Class action liability may also attach prospectively to any violation of 50-626 or 50-627 as determined by the final judgment of a Kansas district court or the Kansas Supreme Court, so long as the supplier is on constructive notice of the decision by its being reported or its being previously filed in the attorney general's office under 50-627(a)(5)(A) and 50-630(a)(3). In addition, violation of the terms of a consent judgment by a supplier who was a party to the judgment triggers class action liability under subsection (d)(3).

5. Under subsection (e), the court may award a reasonable attorney's fee to certain prevailing parties in litigation under 50-634. This provision should be compared with 50-632(a)(4), where the attorney general in a public enforcement action is authorized to recover reasonable expenses and investigation fees. Under this subsection, if a consumer has brought or maintained an action which he knew to be groundless, a reasonable attorney's fee can be awarded by the court to a supplier. On the other hand, if a supplier is found to have violated the act through judgment or final settlement, the court may award a reasonable attorney's fee to the consumer.

6. Subsection (f) is comparable to 15 U.S.A. § 16(a), which makes final judgments in government antitrust proceedings admissible in subsequent actions by private parties. The subsection is not intended to forestall the application of principles of collateral estoppel which preclude a supplier from relitigating the facts established in an action by the attorney general.

Law Review and Bar Journal References:

"The New Kansas Consumer Legislation," Barkley Clark, 42 J.B.A.K. 147, 189, 190 (1973).

Landlord-tenant implied warranty of habitability, 22 K.L.R. 666, 683 (1974).

"A New Kansas Approach to an Old Fraud," consumer protection, Polly Higdon Wilhardt, 14 W.L.J. 623, 633, 636 (1975).

"U.C.C.—Limitations on Personal Injury Damages for Breach of Warranty," 14 W.L.J. 714 (1975).

"Recovery of Attorney Fees in Kansas," Mark A. Furney, 18 W.L.J. 535, 550, 551, 554, 560 (1979).

"Survey of Kansas Law: Consumer Law," John C. Maloney, 27 K.L.R. 197, 209 (1979).

"Survey of Kansas Law: Consumer Law," 29 K.L.R. 483, 484 (1981).

"Broadcast Advertising: What Has It Done to the Audience?" Ronald C. Griffin, 23 W.L.J. 237, 264 (1984).

"Broker Beware—Real Estate Agent Liability in Kansas After Johnson v. Geer Real Estate Co.," Marilyn M. Eddy, 35 K.L.R. 645, 650 (1987).

"Caveat plaintiff: Congress has defederalized private securities litigation," Steven A. Ramirez, 67 J.K.B.A. No. 9, 16 (1998).

"An Update to Consumer's Guide to Court-Awarded Attorney Fees," Mark A. Scott, J.K.T.L.A. Vol. XXII, No. 1, 7 (1998).

"Addressing the Consumer's Worst Nightmare: Toward a More Expansive Development of the Law of Tortious Fraud and Deceptive Practices in Kansas," Ellen Byers, 38 W.L.J. 455 (1999).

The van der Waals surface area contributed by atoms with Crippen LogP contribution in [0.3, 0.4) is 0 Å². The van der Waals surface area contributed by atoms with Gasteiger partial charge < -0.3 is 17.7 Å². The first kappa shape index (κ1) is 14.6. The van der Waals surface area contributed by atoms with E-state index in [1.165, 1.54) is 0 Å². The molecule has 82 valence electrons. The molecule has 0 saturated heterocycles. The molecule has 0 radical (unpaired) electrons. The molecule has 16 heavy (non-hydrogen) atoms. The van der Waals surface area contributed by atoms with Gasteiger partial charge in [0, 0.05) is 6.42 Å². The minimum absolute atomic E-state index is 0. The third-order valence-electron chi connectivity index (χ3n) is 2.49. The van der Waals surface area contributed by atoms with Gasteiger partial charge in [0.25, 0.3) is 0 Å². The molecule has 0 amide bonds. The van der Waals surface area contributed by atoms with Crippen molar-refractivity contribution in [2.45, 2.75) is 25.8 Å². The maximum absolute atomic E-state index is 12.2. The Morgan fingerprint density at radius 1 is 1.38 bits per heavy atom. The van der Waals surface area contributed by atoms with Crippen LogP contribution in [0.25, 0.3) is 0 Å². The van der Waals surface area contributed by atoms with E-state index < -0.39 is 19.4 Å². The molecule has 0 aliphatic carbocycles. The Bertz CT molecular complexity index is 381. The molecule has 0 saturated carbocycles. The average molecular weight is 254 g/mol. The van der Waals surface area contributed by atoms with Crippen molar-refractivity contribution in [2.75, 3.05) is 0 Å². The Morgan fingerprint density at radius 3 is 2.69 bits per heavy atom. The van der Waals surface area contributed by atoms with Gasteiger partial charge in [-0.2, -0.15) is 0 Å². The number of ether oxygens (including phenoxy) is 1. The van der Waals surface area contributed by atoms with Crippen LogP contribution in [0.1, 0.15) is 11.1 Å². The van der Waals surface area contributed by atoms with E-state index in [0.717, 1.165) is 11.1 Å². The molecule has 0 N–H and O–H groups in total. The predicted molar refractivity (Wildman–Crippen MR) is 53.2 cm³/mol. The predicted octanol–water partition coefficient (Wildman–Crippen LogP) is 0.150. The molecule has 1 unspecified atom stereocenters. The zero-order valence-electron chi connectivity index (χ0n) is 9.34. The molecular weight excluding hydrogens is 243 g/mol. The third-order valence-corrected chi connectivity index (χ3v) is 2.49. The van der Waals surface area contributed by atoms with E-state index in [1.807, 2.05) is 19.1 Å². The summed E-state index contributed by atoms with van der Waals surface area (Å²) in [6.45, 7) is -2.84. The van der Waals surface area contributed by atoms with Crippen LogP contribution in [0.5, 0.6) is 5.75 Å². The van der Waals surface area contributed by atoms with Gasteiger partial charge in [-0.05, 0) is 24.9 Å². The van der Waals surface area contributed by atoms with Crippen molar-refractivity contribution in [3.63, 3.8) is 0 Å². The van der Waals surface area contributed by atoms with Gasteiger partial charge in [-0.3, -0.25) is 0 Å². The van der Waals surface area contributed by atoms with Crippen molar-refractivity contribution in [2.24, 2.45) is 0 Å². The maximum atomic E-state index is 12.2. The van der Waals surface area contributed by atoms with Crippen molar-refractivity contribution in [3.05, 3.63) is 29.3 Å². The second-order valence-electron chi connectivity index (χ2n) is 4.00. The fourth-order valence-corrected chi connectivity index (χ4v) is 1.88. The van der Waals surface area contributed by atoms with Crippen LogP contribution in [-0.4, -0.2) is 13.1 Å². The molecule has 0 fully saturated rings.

"The Untapped Potential of the Kansas Consumer Protection Act," Amy Fellows, 74 J.K.B.A. No. 4, 24 (2005).

"Common-Sense Construction of Consumers Protection Acts," Victor E. Schwartz and Cory Silverman, 54 K.L.R. 1 (2005).

"H.B. 2451: The Legislature's Response to Williamson v. Amrani," Michael R. O'Neal, K.D.J.Summer (2007).

"State Attorney General Enforcement of Unfair or Deceptive Acts and Practices Laws: Emerging Concerns and Solutions," Cary Silverman & Jonathan L. Wilson, 65 K.L.R. 209, 215 (2016).

CASE ANNOTATIONS

1. Prevailing party entitled to actual damages or civil penalty; not both. Bell v. Kent-Brown Chevrolet Co., 1 K.A.2d 131, 135, 561 P.2d 907.

2. Cited; on counterclaim for damages under Consumer Protection Act for violations of the Residential Landlord and Tenant Act, held that the Residential Landlord and Tenant Act was specific and took precedence over the broader Consumer Protection Act. Chelsea Plaza Homes, Inc. v. Moore, 226 K. 430, 432, 601 P.2d 1100.

3. Debt collection agency is "supplier" within meaning of Consumer Protection Act. State ex rel. Miller v. Midwest Service Bureau of Topeka, Inc., 229 K. 322, 324, 623 P.2d 1343.

4. Amounts of civil damages and attorney fees are discretionary with trial court. Watkins v. Roach Cadillac, Inc., 7 K.A.2d 8, 15, 637 P.2d 458 (1982).

5. Application and purpose of act considered; disputed material facts on issue of supplier's guilt of deceptive or unconscionable act not resolved. Stair v. Gaylord, 232 K. 765, 776, 659 P.2d 178 (1983).

6. Attorney fees denied; plaintiff's suit was not groundless. Waggener v. Seever Systems, Inc., 233 K. 517, 525, 526, 664 P.2d 813 (1983).

7. Filing of action held not groundless and attorney fees denied. Waggener v. Seever Systems, Inc., 233 K. 517, 525, 526, 664 P.2d 813 (1983).

8. Cited; failure to provide private remedies in Kansas Uniform Trade Practices Act (40-2401 et seq.) implies no private remedy intended. Earth Scientists v. United States Fidelity Ex Guar., 619 F.Supp. 1465, 1471 (1985).